The observed equatorial Pacific zonal wind response during El Niño tends to be stronger than during La Niña. Most global coupled climate models in phase 5 of CMIP (CMIP5) exhibit such nonlinearity, although weaker than observed. The wind response nonlinearity can be reproduced by driving a linear shallow water atmospheric model with a model's or the observed precipitation anomalies, which can be decomposed into two main components: the zonal and meridional redistribution of the climatological precipitation. Both redistributions contribute comparably to the total rainfall anomalies, whereas the zonal redistribution plays the dominant role in the zonal wind response. The meridional redistribution component plays an indirect role in the nonlinear wind response by limiting the zonal redistribution during La Niña and thus enhancing the nonlinearity in the wind response significantly. During La Niña, the poleward movement of the ITCZ/SPCZ reduces the equatorial zonal-mean precipitation available for the zonal redistribution and its resulting zonal wind response. Conversely, during El Niño, the equatorward movement of the ITCZ and SPCZ do not limit the zonal redistribution of precipitation. The linear equatorial zonal wind response to ENSO is found to have a significant linear correlation with the equatorial central Pacific climatological precipitation and SST among the CMIP5 models. However, no linear correlation is found between the nonlinear equatorial zonal wind response and the climatological precipitation.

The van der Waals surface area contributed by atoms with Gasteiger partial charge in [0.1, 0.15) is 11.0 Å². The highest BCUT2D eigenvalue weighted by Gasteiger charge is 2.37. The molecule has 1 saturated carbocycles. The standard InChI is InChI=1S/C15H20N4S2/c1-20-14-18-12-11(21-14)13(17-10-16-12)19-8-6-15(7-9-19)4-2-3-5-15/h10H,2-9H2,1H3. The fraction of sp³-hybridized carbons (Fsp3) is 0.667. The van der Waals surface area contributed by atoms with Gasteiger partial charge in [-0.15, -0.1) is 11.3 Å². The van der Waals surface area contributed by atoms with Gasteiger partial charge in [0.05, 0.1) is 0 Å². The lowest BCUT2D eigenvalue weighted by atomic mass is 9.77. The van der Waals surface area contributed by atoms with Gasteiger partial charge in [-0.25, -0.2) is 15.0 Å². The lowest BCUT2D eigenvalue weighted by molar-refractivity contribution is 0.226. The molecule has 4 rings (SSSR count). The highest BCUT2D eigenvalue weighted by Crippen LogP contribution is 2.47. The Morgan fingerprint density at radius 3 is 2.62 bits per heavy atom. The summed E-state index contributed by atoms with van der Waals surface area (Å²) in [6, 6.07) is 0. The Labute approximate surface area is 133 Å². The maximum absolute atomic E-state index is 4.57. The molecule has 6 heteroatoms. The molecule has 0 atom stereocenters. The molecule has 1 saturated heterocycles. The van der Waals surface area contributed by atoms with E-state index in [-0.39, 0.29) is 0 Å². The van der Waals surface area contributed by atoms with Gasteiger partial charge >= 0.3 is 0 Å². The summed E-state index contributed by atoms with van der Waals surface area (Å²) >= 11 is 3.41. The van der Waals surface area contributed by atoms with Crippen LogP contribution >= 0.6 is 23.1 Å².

All Science Journal Classification (ASJC) codes
- Atmospheric Science